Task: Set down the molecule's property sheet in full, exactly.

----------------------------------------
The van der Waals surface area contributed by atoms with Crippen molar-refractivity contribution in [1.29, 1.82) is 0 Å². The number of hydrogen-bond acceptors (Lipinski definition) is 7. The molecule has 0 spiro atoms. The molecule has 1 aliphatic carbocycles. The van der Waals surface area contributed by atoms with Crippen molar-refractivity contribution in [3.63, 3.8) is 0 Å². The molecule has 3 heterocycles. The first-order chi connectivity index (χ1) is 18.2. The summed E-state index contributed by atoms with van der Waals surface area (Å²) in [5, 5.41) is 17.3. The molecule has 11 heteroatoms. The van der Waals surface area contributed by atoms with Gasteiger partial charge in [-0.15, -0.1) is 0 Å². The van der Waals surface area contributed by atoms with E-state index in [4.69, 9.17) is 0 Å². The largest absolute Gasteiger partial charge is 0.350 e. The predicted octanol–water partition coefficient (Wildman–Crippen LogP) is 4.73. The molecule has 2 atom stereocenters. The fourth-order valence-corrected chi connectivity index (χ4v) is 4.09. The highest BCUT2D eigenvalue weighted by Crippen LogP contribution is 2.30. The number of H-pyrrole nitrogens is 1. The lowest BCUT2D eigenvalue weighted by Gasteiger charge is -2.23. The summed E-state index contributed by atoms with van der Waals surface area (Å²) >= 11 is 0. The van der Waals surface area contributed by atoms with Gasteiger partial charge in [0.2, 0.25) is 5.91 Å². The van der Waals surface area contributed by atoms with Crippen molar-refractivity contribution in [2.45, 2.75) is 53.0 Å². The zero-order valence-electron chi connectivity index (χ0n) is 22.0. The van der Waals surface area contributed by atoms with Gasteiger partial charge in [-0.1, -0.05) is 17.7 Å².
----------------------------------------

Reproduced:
The van der Waals surface area contributed by atoms with Crippen molar-refractivity contribution in [1.29, 1.82) is 0 Å². The number of hydrogen-bond acceptors (Lipinski definition) is 7. The molecule has 0 spiro atoms. The molecule has 1 aliphatic carbocycles. The van der Waals surface area contributed by atoms with Crippen molar-refractivity contribution in [3.63, 3.8) is 0 Å². The molecule has 3 heterocycles. The first-order chi connectivity index (χ1) is 18.2. The summed E-state index contributed by atoms with van der Waals surface area (Å²) in [5, 5.41) is 17.3. The molecule has 11 heteroatoms. The van der Waals surface area contributed by atoms with Gasteiger partial charge in [-0.15, -0.1) is 0 Å². The van der Waals surface area contributed by atoms with E-state index in [4.69, 9.17) is 0 Å². The largest absolute Gasteiger partial charge is 0.350 e. The predicted octanol–water partition coefficient (Wildman–Crippen LogP) is 4.73. The molecule has 2 atom stereocenters. The fourth-order valence-corrected chi connectivity index (χ4v) is 4.09. The highest BCUT2D eigenvalue weighted by Crippen LogP contribution is 2.30. The number of H-pyrrole nitrogens is 1. The lowest BCUT2D eigenvalue weighted by Gasteiger charge is -2.23. The summed E-state index contributed by atoms with van der Waals surface area (Å²) >= 11 is 0. The van der Waals surface area contributed by atoms with Gasteiger partial charge in [0.2, 0.25) is 5.91 Å². The van der Waals surface area contributed by atoms with Crippen molar-refractivity contribution in [2.45, 2.75) is 53.0 Å². The zero-order valence-electron chi connectivity index (χ0n) is 22.0. The van der Waals surface area contributed by atoms with Gasteiger partial charge in [-0.1, -0.05) is 17.7 Å².